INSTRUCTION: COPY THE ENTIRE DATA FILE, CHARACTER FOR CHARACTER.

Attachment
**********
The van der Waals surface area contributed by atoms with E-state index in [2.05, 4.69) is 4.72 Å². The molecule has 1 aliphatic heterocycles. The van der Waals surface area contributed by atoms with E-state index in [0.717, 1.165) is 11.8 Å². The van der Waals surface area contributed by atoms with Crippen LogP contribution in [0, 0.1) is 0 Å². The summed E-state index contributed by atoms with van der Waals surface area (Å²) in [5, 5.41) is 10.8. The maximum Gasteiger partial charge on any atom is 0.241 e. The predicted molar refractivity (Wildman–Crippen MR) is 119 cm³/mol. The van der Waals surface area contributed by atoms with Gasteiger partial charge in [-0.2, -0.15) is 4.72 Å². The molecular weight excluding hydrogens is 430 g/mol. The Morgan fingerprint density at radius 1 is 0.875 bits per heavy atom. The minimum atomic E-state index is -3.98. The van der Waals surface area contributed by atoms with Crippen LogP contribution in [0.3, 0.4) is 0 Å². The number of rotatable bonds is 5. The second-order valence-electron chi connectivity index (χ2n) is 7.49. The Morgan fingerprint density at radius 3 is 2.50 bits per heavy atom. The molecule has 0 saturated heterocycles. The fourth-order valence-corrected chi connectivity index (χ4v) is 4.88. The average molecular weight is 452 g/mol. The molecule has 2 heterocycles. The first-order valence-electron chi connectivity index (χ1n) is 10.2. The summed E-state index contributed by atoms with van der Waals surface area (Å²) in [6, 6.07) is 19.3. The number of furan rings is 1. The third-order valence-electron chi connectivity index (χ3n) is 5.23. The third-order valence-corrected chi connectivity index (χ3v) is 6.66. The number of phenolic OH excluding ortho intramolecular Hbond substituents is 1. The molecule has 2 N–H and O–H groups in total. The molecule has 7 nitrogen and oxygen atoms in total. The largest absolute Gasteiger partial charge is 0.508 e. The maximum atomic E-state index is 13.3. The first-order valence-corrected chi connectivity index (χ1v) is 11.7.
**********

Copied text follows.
The van der Waals surface area contributed by atoms with E-state index in [2.05, 4.69) is 4.72 Å². The molecule has 1 aliphatic heterocycles. The van der Waals surface area contributed by atoms with E-state index in [0.717, 1.165) is 11.8 Å². The van der Waals surface area contributed by atoms with Crippen LogP contribution in [0, 0.1) is 0 Å². The summed E-state index contributed by atoms with van der Waals surface area (Å²) in [5, 5.41) is 10.8. The maximum Gasteiger partial charge on any atom is 0.241 e. The predicted molar refractivity (Wildman–Crippen MR) is 119 cm³/mol. The van der Waals surface area contributed by atoms with Gasteiger partial charge in [-0.2, -0.15) is 4.72 Å². The molecular weight excluding hydrogens is 430 g/mol. The Morgan fingerprint density at radius 1 is 0.875 bits per heavy atom. The minimum atomic E-state index is -3.98. The van der Waals surface area contributed by atoms with Crippen LogP contribution in [0.3, 0.4) is 0 Å². The number of rotatable bonds is 5. The second-order valence-electron chi connectivity index (χ2n) is 7.49. The Morgan fingerprint density at radius 3 is 2.50 bits per heavy atom. The molecule has 0 saturated heterocycles. The fourth-order valence-corrected chi connectivity index (χ4v) is 4.88. The average molecular weight is 452 g/mol. The molecule has 2 heterocycles. The first-order valence-electron chi connectivity index (χ1n) is 10.2. The summed E-state index contributed by atoms with van der Waals surface area (Å²) in [6, 6.07) is 19.3. The number of furan rings is 1. The third-order valence-electron chi connectivity index (χ3n) is 5.23. The third-order valence-corrected chi connectivity index (χ3v) is 6.66. The number of phenolic OH excluding ortho intramolecular Hbond substituents is 1. The molecule has 2 N–H and O–H groups in total. The molecule has 7 nitrogen and oxygen atoms in total. The largest absolute Gasteiger partial charge is 0.508 e. The maximum atomic E-state index is 13.3. The first-order valence-corrected chi connectivity index (χ1v) is 11.7.